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Montevideo, September 19th 2018 - 17:19 UTC

Uruguay with IDB support plans to invest US$600 million in rural roads network

Friday, November 18th 2016 - 11:47 UTC
Full article 6 comments
A US$300 million credit line for investment projects will boost agricultural production by improving the rural roads network A US$300 million credit line for investment projects will boost agricultural production by improving the rural roads network

Uruguay plans to improve the rural roads network of the 18 department governments with support from two credit lines for an investment project totalling US$600 million with two initial loans completing US$150 million from the Inter-American Development Bank (IDB). The funds will support the implementation of rural roads construction in agriculture production areas, and will also be geared to improve and strengthen fiscal management and services at the departmental government level.

 A US$300 million credit line for investment projects will boost agricultural production by improving the rural roads network; it will also contribute to develop overland passenger and cargo transportation services within the jurisdiction of departmental governments.

The first, US$75 million IDB loan approved under this credit line will target rural roads, upgrading accessibility and helping reduce transportation costs through rehabilitation and conservation work. The program will also contribute to strengthen the national and departmental institutions ability to manage rural roads infrastructure spending in an efficient manner.

The second US$300 million credit line for investment projects will focus on enhancing the fiscal management and investment capabilities of the country’s 18 inland departments by strengthening their governments’ ability to manage revenues, spending and investments as well as the design and implementation of projects aimed at developing strategic sectors of the economy.

The first US$75 million loan under this credit line will support a program that seeks to raise departmental governments’ revenues through improved real-estate tax collection, better financial information handling, and upgraded investment management. In addition, it will help implement investment projects oriented at upgrading infrastructure and providing better services to their local communities.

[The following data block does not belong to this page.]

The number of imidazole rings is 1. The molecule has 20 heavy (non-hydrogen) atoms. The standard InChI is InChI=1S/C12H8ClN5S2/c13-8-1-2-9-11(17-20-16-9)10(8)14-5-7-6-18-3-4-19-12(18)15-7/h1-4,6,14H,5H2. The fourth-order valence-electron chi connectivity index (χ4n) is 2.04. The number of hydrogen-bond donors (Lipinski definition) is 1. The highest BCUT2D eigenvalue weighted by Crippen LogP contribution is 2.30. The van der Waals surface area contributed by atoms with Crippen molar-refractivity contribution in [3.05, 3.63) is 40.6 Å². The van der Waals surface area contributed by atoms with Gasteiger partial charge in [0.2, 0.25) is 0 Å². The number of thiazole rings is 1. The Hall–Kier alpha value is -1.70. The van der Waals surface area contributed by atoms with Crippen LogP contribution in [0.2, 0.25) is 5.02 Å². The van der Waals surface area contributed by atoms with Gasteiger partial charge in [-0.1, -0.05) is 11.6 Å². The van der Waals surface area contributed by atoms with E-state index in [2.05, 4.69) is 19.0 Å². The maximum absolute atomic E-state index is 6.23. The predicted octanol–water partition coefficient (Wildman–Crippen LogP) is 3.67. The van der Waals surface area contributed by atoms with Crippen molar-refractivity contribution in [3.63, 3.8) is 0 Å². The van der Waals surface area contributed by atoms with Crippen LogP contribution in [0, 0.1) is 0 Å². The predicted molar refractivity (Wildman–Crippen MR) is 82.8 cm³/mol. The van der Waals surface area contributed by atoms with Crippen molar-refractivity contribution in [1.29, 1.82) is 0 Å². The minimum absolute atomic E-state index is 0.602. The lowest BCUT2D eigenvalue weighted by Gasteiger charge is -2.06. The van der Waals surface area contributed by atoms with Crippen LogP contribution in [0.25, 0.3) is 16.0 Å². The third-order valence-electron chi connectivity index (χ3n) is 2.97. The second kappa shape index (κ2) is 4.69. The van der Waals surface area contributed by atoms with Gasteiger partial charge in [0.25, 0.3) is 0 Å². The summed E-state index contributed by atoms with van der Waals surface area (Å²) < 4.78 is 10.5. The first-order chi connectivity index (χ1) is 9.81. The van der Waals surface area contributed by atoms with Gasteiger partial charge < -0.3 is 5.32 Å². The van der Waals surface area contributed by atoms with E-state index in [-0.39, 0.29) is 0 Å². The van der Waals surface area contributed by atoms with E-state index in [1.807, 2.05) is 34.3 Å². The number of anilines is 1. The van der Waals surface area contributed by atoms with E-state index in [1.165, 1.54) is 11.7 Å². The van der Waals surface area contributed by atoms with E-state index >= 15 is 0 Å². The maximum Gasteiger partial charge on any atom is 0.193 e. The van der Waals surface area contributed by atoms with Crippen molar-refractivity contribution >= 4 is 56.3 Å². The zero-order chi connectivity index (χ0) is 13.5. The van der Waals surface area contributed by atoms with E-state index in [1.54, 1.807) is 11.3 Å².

Each initial IDB loan of US$75 million is part of a corresponding US$300 million credit line for investment projects. All facilities are for 25-year terms, with 5.5 years of grace, at a LIBOR-based interest rate.

The IDB credit line for investment projects financing the rural roads program includes US$150 million in local matching funds, while the first US$75 million loan approved within this credit line also includes US$55 million in local counterpart funds.

Categories: Economy, Investments, Uruguay.

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  • DemonTree

    @ ChrisR
    That actually does sound like a problem. Does Uruguay not have a civil service to do the real work? Those are the people who should get the training. What do these 'top jobs' really involve?

    Nov 18th, 2016 - 07:28 pm +1
  • javiernyc

    @ChrisR please continue with these fascinating reports on local Uruguayan politics, and the associated disfunction that appears to plague its institutions. We know the country is renown for its transparency and resolute adherence to a secular state respecting women and the LGBT community. Your descriptive stories don't necessarily contradict that perception, and ring true. Nepotism sounds rampant, which would indeed imply the transparency may not be there after all?

    Now, I wish I could say the same about your US political comments ;-)

    Nov 20th, 2016 - 03:45 am 0
  • DemonTree

    It's true I don't know much about Uruguay; I've never even been there. That's why I have more questions than answers.

    Is the problem the system itself, because these department heads should not be appointed by a politician in the first place? Or is it just that Mujica was abusing the system to give his friend a good job? Mujica took over from Vasquez, who was in the same party, so he had no real need to change the previous appointments. Who had the job before and who has it now?

    It would also be interesting to know how things were done before the Broad Front took over, but that would have been long before you moved there.

    What do you like about the country anyway? You mostly seem to complain about it on here but perhaps that is due to the nature of the site.

    Nov 20th, 2016 - 11:22 am 0
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